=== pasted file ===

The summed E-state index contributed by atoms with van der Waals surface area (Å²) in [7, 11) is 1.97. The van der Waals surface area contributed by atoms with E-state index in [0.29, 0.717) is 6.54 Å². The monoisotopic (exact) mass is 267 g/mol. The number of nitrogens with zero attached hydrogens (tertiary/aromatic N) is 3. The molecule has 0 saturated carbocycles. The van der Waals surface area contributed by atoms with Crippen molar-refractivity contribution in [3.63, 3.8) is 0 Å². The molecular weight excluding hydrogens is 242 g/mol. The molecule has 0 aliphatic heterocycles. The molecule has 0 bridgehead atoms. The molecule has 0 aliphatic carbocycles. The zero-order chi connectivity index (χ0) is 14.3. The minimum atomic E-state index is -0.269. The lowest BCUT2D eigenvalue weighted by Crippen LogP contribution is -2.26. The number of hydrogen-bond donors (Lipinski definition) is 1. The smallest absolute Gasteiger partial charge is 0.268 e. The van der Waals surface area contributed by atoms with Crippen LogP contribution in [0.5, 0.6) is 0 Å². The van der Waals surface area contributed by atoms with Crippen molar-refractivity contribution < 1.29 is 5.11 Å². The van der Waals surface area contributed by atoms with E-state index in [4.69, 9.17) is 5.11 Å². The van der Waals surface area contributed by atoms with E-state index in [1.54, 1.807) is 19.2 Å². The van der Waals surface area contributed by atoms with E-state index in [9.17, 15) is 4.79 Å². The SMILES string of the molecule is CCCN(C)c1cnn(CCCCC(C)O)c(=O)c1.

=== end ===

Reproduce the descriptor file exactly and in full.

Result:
The summed E-state index contributed by atoms with van der Waals surface area (Å²) in [7, 11) is 1.97. The van der Waals surface area contributed by atoms with E-state index in [0.29, 0.717) is 6.54 Å². The monoisotopic (exact) mass is 267 g/mol. The number of nitrogens with zero attached hydrogens (tertiary/aromatic N) is 3. The molecule has 0 saturated carbocycles. The van der Waals surface area contributed by atoms with Crippen molar-refractivity contribution in [3.63, 3.8) is 0 Å². The molecular weight excluding hydrogens is 242 g/mol. The molecule has 0 aliphatic heterocycles. The molecule has 0 bridgehead atoms. The molecule has 0 aliphatic carbocycles. The zero-order chi connectivity index (χ0) is 14.3. The minimum atomic E-state index is -0.269. The lowest BCUT2D eigenvalue weighted by Crippen LogP contribution is -2.26. The number of hydrogen-bond donors (Lipinski definition) is 1. The smallest absolute Gasteiger partial charge is 0.268 e. The van der Waals surface area contributed by atoms with Crippen LogP contribution in [0.5, 0.6) is 0 Å². The van der Waals surface area contributed by atoms with Crippen molar-refractivity contribution < 1.29 is 5.11 Å². The van der Waals surface area contributed by atoms with E-state index in [4.69, 9.17) is 5.11 Å². The van der Waals surface area contributed by atoms with E-state index in [1.54, 1.807) is 19.2 Å². The van der Waals surface area contributed by atoms with E-state index in [9.17, 15) is 4.79 Å². The SMILES string of the molecule is CCCN(C)c1cnn(CCCCC(C)O)c(=O)c1.